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The dynamic RNA modification 5‐methylcytosine and its emerging role as an epitranscriptomic mark

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It is a well‐known fact that RNA is the target of a plethora of modifications which currently amount to over a hundred. The vast majority of these modifications was observed in the two most abundant classes of RNA, rRNA and tRNA. With the recent advance in mapping technologies, modifications have been discovered also in mRNA and in less abundant non‐coding RNA species. These developments have sparked renewed interest in elucidating the nature and functions of those “epitransciptomic” modifications in RNA. N6‐methyladenosine (m6A) is the best understood and most frequent mark of mRNA with demonstrated functions ranging from pre‐mRNA processing, translation, miRNA biogenesis to mRNA decay. By contrast, much less research has been conducted on 5‐methylcytosine (m5C), which was detected in tRNAs and rRNAs and more recently in poly(A)RNAs. In this review, we discuss recent developments in the discovery of m5C RNA methylomes, the functions of m5C as well as the proteins installing, translating and manipulating this modification. Although our knowledge about m5C in RNA transcripts is just beginning to consolidate, it has become clear that cytosine methylation represents a powerful mechanistic strategy to regulate cellular processes on an epitranscriptomic level. This article is categorized under: RNA Processing > RNA Editing and Modification RNA Interactions with Proteins and Other Molecules > Protein–RNA Interactions: Functional Implications RNA Processing > tRNA Processing RNA Turnover and Surveillance > Regulation of RNA Stability
Overview of the most commonly used existing techniques to map m5C in RNA
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Overview of the different known RCMTs in eukaryotes. The enzymes are grouped according to their substrate preference shown at the bottom part of the figure. The most important consequences of methylation are named in the text at the top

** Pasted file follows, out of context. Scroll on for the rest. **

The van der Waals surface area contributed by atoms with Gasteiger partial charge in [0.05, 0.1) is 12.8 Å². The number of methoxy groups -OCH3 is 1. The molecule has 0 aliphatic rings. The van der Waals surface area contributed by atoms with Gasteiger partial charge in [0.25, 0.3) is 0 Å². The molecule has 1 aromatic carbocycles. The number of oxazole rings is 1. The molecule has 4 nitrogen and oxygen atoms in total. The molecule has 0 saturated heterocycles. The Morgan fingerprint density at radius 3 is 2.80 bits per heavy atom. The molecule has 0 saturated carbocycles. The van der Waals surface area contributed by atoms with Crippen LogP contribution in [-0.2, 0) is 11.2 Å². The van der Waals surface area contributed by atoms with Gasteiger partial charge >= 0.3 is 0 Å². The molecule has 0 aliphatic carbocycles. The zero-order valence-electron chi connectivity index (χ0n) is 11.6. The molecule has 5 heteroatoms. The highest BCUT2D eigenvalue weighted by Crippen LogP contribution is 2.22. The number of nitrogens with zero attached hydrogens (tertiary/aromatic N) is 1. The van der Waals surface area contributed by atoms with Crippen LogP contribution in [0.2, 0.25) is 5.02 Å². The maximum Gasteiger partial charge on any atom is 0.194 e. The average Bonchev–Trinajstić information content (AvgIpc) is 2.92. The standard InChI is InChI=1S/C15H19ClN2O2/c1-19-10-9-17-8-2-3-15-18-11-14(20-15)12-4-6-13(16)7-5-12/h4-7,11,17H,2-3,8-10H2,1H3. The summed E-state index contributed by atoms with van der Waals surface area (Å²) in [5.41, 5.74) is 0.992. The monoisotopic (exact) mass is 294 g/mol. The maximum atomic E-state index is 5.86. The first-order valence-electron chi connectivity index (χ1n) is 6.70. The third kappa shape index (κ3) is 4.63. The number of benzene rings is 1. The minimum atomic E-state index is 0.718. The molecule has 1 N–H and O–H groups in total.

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Distribution of identified m5C sites in different RNA types. Left, m5C positions are marked on a model tRNA. They reside in the acceptor stem (C72), the variable loop region (C47‐C50), the anticodon stem (C38) and the anticodon loop (C34), respectively. Middle, symbolic depiction of the frequency of occurrence of m5C along a model mRNA deduced from studies in mouse and humans. Dashed lines mark the translational start and stop codons, respectively. Right, m5C positions identified in the 28S/25S rRNA of the large ribosomal subunit and in the 12 rRNA of the small subunit of the mitochondrial ribosome, respectively, are shown. E, P and A sites of the ribosome are symbolized. While the positions of the m5C sites in the large ribosomal subunit have been approximately placed according to their position in the ribosomal crystal structure, the m5C in the small subunit is shown in an arbitrary location
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RNA Turnover and Surveillance > Regulation of RNA Stability
RNA Processing > tRNA Processing
RNA Interactions with Proteins and Other Molecules > Protein–RNA Interactions: Functional Implications
RNA Processing > RNA Editing and Modification

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